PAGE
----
Not since the inception of the New World Order in World Championship Wrestling and the edgy attitude era of then the World Wrestling Federation (WWE) headlined by DeGeneration-X have we seen any major storylines or angles in pro wrestling that has really grabbed the attention of viewers and made people talk again and tune in for long periods of time.
Let’s say for a moment, that Monday night of March 8, 2010 TNA did something crazy and big enough just before Raw when on the air live, would we still have a new Monday Night War today? Hard to say, however, never say never, right? The question remains.
Because Vince McMahon doesn’t really have any competition on Monday Nights, his product has been more of the same old same old rather than new an innovative. Yes, after years of a stale attitude era, Vince made the right move by shifting back to a PG format. However, he still needs to do that next big thing that will get people talking if the company wants to see ratings increase above the 4-5 million (sometimes less) on Monday Nights’.
Raw is supposed to be the flagship show, but now with Main Event, which is showing signs of improvement from when it first debuted last October on ION Television, Superstars, SmackDown and now Saturday Morning Slam, the creative team has to be exhausted from writing what seems to be an over-abundance of WWE television. As much as l have enjoyed and not enjoyed Main Event, WWE should stick with Raw and SmackDown and focus more on innovative angles and storylines that will get people talking again.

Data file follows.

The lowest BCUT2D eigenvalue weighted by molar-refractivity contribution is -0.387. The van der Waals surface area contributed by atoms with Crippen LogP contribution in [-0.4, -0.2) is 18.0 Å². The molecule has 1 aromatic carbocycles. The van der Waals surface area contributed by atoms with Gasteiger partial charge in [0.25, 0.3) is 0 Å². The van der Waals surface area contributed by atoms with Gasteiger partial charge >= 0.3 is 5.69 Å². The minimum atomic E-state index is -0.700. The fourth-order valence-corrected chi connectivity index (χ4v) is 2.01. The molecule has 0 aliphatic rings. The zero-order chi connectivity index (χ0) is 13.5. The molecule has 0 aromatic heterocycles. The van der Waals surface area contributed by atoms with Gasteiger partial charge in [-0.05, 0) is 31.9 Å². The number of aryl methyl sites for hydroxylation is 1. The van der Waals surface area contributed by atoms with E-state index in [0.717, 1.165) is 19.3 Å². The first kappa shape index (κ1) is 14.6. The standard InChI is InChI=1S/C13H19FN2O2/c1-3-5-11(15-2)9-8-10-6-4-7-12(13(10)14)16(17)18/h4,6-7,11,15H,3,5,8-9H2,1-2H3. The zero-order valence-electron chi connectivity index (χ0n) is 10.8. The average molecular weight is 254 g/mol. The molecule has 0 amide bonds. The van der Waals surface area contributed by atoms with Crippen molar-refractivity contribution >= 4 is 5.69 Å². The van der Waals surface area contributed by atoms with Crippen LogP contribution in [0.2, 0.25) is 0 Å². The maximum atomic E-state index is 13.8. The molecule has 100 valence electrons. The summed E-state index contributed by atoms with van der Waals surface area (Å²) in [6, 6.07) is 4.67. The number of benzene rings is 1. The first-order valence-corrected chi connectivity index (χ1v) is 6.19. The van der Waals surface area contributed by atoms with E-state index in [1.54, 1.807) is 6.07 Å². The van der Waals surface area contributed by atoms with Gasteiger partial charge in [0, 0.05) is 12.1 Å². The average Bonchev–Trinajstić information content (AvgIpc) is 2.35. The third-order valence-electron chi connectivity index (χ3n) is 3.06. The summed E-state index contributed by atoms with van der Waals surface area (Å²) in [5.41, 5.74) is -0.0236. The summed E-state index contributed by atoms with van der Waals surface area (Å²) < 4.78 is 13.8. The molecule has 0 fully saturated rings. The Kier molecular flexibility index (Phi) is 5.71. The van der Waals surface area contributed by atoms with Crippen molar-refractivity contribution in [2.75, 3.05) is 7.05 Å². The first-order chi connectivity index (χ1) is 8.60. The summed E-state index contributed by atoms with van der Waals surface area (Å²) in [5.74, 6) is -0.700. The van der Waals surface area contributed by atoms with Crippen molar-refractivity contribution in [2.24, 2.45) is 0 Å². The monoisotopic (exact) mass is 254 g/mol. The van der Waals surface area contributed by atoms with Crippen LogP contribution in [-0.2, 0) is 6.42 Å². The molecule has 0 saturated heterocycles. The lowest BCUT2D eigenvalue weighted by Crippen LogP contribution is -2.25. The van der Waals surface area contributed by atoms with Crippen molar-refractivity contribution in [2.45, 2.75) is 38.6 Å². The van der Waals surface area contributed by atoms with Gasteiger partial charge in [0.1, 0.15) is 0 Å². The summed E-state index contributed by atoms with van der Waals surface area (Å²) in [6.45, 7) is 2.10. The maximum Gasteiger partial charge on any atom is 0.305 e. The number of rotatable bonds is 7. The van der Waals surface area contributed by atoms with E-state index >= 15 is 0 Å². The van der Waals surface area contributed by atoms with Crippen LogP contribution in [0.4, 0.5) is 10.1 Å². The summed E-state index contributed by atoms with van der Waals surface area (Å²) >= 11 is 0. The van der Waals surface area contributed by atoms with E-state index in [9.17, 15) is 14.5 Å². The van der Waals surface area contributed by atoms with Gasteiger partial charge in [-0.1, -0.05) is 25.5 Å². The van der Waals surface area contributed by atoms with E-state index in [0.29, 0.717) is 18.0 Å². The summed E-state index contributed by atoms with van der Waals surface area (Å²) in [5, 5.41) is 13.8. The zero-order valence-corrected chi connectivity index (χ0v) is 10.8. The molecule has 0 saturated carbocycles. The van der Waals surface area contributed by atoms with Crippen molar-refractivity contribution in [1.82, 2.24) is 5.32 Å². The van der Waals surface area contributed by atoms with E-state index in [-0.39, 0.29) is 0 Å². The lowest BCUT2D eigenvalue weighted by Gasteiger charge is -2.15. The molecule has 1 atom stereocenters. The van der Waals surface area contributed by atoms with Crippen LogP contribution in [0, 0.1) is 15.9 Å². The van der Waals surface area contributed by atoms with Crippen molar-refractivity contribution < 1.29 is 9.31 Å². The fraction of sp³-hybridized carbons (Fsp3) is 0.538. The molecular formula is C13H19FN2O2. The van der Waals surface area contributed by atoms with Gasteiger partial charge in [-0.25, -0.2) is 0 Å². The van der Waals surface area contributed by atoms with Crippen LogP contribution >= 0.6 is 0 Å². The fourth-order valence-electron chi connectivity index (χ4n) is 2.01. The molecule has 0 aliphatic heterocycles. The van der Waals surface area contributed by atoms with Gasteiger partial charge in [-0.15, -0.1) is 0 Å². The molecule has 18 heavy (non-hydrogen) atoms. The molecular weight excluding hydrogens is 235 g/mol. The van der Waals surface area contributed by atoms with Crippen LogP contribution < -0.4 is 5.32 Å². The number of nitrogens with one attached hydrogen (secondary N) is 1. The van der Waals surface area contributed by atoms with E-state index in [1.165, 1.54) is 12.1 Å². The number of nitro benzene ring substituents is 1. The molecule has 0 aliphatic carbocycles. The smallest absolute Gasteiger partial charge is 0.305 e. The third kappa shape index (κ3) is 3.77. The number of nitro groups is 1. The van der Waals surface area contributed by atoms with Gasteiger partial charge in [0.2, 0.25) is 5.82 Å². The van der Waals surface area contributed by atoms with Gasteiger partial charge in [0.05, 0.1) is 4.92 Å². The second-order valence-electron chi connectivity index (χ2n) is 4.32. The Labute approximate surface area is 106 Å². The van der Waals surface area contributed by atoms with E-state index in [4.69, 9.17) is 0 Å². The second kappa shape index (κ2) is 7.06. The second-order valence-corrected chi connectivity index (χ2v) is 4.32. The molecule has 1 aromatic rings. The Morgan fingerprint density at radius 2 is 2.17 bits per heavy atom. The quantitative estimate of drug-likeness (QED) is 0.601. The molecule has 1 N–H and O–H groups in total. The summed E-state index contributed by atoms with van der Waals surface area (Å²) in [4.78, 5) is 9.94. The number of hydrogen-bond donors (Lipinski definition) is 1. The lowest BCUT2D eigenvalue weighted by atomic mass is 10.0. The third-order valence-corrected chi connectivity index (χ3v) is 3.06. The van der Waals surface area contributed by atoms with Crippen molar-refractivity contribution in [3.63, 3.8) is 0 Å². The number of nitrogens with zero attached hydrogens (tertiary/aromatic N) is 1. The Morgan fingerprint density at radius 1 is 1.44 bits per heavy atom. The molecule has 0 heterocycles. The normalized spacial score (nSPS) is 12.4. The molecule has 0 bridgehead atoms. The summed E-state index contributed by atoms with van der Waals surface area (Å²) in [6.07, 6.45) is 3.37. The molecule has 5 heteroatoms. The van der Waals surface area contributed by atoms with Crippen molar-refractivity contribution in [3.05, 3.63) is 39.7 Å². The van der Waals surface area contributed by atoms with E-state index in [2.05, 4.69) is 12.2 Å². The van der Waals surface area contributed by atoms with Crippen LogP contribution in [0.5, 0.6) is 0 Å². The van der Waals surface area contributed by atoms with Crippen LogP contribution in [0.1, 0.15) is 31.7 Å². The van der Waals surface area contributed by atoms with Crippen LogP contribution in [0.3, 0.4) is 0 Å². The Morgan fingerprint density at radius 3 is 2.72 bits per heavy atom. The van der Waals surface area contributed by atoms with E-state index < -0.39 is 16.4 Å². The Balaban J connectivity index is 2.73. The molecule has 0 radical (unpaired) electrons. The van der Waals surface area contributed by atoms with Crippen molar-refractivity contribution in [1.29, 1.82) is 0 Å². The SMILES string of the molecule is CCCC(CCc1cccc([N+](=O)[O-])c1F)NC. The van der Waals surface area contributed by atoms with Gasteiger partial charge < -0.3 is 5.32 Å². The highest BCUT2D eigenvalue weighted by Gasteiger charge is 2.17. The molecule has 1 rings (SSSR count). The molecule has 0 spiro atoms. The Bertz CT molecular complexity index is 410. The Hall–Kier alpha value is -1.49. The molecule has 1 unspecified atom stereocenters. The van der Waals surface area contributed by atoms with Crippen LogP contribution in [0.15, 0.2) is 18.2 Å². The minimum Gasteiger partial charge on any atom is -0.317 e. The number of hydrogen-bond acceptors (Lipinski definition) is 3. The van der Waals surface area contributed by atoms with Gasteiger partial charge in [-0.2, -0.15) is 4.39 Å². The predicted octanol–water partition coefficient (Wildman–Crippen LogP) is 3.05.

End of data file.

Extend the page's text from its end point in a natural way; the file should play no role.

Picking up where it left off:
When TNA debuted in 2002, it was promoted as an alternative to WWE, a place where talent could go after the demise of WCW. Since TNA’s debut they have struggled to really find their own identity. When they first began, they looked like what many referred to as a lighter version of the WWF Attitude Era, then shifted to family friendly, then back to the more adult oriented format, which to me is worn.
Now don’t get me wrong, TNA has great potential. I have been to three house shows in my market, and if it’s one thing TNA does well beside put on a great fan friendly atmosphere is an action packed house show. The problem is TNA is too busy trying to worry about what is going on in WWE. Eric Bischoff was smart in the beginning before Nitro. He focused on improving the product in great detail and being different from WWE before introducing a new show that almost put Vince out of business.
TNA really isn’t doing anything different. Yes, they have former WWE and WCW talent, some have come and gone (Christian, Booker T, Scott Steiner), but really aren’t making waves other than going on the road live every other week, which was a great move for the company.
The more reality based format that touted at the next big thing in TNA was interesting at first but with no increase in ratings, that format quickly was erased and forgotten about. While their television production looks great in one aspect, for the most part, they still have that look and feel of WCW 1999. I don’t know how much longer Spike TV will put up with a 1.2 average before telling TNA they can find a new network.
By Jerome Wilen (www.prowrestlingringside.blogspot.com)